How to Implement Lasagna Gardening This Year

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Lasagna gardening might be for you if you want to create a rich, fertile garden soil you don’t have to weed, till, or water! Sound too good to be true? Keep reading and learn about organic gardening using lasagna beds!

Lasagna Gardening – Perfect for Earth Friendly, Lazy Gardeners

No, we aren’t talking about growing lasagna in your garden. But if you’re looking for a delicious lasagna recipe, we do recommend this one! Wouldn’t it be nice if it would grow in the garden? LOL.

Instead, we’re talking about building raised beds the cheap and easy way using whatever resources you have on hand or can source locally – all without digging or tilling. 

Contributor Honey Rowland talks us through how to implement the lasagna gardening method to create lush, fertile gardens.

What is Lasagna Gardening?

The Lasagna Gardening Method is a gardening style where you layer organic materials and do not till or dig and give the bed time to break down into fluffy, rich soil full of nutrients and less weeds. 

How does Lasagna Gardening Work?

Lasagna gardening is a no-till, no-dig gardening system. Using common waste materials you may have in abundance around your homestead, you create a rich garden that will grow in a seemingly effortless manner.

Lasagna gardening allows you to expend little energy and strength while preventing the seed bed from being disturbed.  As the materials compost or break down they turn into soft, fluffy soil which allows you to plant easily in the soil next year.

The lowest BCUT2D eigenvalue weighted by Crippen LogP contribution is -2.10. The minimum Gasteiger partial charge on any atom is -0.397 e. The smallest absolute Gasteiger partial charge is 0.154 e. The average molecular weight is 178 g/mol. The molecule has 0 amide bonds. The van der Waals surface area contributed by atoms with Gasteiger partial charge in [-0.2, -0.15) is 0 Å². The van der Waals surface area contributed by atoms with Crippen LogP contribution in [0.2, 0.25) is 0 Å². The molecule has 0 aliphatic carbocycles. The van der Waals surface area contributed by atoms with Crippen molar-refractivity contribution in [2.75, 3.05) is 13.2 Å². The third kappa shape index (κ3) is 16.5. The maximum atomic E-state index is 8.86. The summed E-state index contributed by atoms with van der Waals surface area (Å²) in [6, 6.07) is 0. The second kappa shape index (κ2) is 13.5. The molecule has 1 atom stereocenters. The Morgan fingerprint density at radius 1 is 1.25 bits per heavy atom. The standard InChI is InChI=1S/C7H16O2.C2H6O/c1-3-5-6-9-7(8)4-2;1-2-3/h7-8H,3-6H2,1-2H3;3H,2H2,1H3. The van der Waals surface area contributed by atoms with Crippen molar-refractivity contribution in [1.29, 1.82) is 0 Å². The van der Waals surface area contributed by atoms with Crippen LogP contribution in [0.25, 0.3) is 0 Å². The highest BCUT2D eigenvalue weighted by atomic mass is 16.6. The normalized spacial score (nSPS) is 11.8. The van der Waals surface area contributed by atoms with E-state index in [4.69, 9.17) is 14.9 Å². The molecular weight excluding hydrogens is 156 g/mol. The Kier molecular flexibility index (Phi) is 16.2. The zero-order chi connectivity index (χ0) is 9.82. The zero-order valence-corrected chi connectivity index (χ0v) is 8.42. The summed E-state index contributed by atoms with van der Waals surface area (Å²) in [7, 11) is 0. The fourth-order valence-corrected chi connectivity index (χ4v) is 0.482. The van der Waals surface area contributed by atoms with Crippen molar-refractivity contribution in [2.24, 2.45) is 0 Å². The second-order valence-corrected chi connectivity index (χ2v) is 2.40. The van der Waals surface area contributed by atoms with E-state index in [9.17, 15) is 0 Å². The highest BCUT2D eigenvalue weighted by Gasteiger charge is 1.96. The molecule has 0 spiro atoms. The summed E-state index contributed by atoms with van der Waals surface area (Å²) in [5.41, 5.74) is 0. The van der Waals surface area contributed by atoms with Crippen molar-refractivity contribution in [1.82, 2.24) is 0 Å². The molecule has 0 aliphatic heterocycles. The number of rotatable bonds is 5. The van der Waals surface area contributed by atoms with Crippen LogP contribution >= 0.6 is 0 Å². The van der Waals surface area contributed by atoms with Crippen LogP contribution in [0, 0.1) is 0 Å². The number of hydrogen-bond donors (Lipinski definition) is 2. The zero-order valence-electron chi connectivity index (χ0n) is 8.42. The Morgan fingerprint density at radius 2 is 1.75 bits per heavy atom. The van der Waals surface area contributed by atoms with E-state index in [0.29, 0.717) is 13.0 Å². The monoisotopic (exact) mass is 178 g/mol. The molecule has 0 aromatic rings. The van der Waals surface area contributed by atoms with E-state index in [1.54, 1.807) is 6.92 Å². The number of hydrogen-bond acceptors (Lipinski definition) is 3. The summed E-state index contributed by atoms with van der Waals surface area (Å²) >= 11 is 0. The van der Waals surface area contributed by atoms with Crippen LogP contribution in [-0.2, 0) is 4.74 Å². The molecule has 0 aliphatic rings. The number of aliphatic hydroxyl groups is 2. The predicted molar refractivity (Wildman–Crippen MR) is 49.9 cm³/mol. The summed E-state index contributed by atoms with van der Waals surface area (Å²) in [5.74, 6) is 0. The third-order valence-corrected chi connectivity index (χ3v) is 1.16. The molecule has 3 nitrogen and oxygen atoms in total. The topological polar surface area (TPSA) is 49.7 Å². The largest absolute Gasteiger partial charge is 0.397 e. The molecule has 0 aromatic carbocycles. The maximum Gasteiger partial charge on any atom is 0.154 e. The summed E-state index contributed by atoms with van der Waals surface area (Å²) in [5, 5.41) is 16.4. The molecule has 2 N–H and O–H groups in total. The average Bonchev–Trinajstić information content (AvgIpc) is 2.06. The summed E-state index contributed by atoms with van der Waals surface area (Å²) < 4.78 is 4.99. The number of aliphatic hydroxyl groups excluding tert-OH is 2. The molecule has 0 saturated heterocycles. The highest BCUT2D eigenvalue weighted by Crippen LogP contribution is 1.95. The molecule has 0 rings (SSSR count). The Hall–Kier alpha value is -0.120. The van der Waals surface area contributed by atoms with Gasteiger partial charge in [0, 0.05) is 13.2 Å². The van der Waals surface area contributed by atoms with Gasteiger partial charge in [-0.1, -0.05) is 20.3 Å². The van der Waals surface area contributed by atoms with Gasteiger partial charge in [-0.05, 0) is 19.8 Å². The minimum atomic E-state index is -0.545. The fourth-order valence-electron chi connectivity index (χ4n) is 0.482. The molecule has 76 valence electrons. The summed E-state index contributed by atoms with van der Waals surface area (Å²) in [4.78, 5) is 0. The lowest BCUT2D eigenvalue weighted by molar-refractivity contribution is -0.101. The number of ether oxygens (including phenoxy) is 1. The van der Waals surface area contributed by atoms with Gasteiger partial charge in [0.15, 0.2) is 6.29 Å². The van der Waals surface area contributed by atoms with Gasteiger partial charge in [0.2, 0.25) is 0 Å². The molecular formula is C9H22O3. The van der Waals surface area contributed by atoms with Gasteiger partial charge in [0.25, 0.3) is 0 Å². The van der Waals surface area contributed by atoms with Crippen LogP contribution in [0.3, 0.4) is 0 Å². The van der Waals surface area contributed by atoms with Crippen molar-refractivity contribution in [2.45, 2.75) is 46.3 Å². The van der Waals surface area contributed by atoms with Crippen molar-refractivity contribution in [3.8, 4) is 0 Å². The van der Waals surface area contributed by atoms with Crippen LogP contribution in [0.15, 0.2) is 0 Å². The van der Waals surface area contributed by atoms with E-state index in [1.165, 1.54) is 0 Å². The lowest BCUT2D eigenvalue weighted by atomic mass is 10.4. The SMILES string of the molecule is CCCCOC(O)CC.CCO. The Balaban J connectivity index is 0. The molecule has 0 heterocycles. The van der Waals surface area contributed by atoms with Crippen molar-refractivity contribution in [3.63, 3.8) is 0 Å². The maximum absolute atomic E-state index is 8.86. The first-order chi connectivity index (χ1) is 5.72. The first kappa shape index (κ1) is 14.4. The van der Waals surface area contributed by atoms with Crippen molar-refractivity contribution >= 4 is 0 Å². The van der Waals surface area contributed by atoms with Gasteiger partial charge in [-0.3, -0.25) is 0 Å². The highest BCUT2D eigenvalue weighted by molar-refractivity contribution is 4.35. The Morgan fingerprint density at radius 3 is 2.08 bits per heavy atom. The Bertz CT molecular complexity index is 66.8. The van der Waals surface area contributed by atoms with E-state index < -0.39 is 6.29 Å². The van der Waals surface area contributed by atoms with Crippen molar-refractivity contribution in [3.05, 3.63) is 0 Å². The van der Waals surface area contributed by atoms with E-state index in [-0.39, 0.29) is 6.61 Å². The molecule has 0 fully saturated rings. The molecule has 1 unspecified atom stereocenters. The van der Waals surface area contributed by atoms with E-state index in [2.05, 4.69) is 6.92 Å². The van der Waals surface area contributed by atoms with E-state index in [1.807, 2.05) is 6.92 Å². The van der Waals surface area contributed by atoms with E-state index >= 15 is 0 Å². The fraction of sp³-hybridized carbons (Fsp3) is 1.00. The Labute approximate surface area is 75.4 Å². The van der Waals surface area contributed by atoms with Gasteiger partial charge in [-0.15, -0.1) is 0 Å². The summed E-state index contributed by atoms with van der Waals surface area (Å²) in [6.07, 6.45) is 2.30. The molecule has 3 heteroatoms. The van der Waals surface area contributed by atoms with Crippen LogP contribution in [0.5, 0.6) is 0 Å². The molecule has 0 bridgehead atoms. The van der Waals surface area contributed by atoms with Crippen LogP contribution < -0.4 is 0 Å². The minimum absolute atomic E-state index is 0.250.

What are Lasagna Gardening Layers?

A lasagna garden bed is essentially a lot of layers: thick brown materials, thinner green materials, soil, and straw, with a bottom of cardboard or newspapers to keep the weeds from growing. The goal is to create a rich biome full of earthworms and other beneficial creatures to help you in your garden endeavors.

To make lasagna garden beds, use any waste and excess you may have. Simply layer them where you want your bed to be.  

Don’t have your own materials for your lasagna garden beds? Here’s where you may be able to find lots of mulch for free!

How to make lasagna garden beds?

  1. Decide on the layout of your garden beds and section them off using boards, rocks, string or the like.
  2. Then, lay black and white newspaper or cardboard down to kill the grass. Make sure to overlap it so weeds can’t get through. Water the paper or cardboard well.
  3. Next, add brown materials: peat moss, hay, straw, leaves, pine needles, wood chips, shredded newspaper etc. Brown layers should be dry and bulky. You want a thick layer of brown materials, like 5 inches. 
  4. On top of the brown, now add a thin layer of nitrogen rich greens. Green materials include manure, fruit and vegetable kitchen scraps, animal bedding, grass clippings, coffee grounds etc. Green materials are dense and moist. These materials will work with the brown material to break down into a nutrient rich soil.
  5. Top your beds with 5 inches of garden soil and come spring, you’ll be ready to plant with zero tilling!
  6. After planting, top your bed with 6 inches of straw. This will provide a lovely layer of mulch that will break down and enrich your garden beds even more.